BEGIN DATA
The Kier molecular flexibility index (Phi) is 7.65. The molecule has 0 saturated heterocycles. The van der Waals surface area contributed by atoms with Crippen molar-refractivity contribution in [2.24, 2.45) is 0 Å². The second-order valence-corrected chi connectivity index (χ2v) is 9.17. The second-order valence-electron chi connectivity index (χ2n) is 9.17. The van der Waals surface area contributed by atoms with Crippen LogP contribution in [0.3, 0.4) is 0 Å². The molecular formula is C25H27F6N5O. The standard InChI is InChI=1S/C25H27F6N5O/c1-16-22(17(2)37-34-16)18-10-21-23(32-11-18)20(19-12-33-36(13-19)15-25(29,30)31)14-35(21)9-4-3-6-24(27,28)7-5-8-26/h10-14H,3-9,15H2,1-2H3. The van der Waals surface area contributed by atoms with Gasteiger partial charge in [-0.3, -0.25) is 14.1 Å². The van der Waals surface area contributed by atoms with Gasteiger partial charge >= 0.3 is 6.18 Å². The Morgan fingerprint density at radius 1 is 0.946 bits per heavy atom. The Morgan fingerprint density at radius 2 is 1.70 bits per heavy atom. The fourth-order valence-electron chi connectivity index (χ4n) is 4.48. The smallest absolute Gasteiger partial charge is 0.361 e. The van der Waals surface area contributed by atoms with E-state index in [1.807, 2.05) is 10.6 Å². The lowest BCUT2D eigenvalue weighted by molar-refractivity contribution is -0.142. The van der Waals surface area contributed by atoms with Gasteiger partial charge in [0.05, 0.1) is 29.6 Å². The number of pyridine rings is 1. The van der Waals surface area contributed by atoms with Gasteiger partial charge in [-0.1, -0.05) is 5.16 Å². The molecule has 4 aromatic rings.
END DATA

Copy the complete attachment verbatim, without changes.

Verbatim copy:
The Kier molecular flexibility index (Phi) is 7.65. The molecule has 0 saturated heterocycles. The van der Waals surface area contributed by atoms with Crippen molar-refractivity contribution in [2.24, 2.45) is 0 Å². The second-order valence-corrected chi connectivity index (χ2v) is 9.17. The second-order valence-electron chi connectivity index (χ2n) is 9.17. The van der Waals surface area contributed by atoms with Crippen LogP contribution in [0.3, 0.4) is 0 Å². The molecular formula is C25H27F6N5O. The standard InChI is InChI=1S/C25H27F6N5O/c1-16-22(17(2)37-34-16)18-10-21-23(32-11-18)20(19-12-33-36(13-19)15-25(29,30)31)14-35(21)9-4-3-6-24(27,28)7-5-8-26/h10-14H,3-9,15H2,1-2H3. The van der Waals surface area contributed by atoms with Gasteiger partial charge in [-0.3, -0.25) is 14.1 Å². The van der Waals surface area contributed by atoms with Gasteiger partial charge >= 0.3 is 6.18 Å². The Morgan fingerprint density at radius 1 is 0.946 bits per heavy atom. The Morgan fingerprint density at radius 2 is 1.70 bits per heavy atom. The fourth-order valence-electron chi connectivity index (χ4n) is 4.48. The smallest absolute Gasteiger partial charge is 0.361 e. The van der Waals surface area contributed by atoms with E-state index in [1.807, 2.05) is 10.6 Å². The lowest BCUT2D eigenvalue weighted by molar-refractivity contribution is -0.142. The van der Waals surface area contributed by atoms with Gasteiger partial charge in [0.05, 0.1) is 29.6 Å². The number of pyridine rings is 1. The van der Waals surface area contributed by atoms with Gasteiger partial charge in [-0.1, -0.05) is 5.16 Å². The molecule has 4 aromatic rings.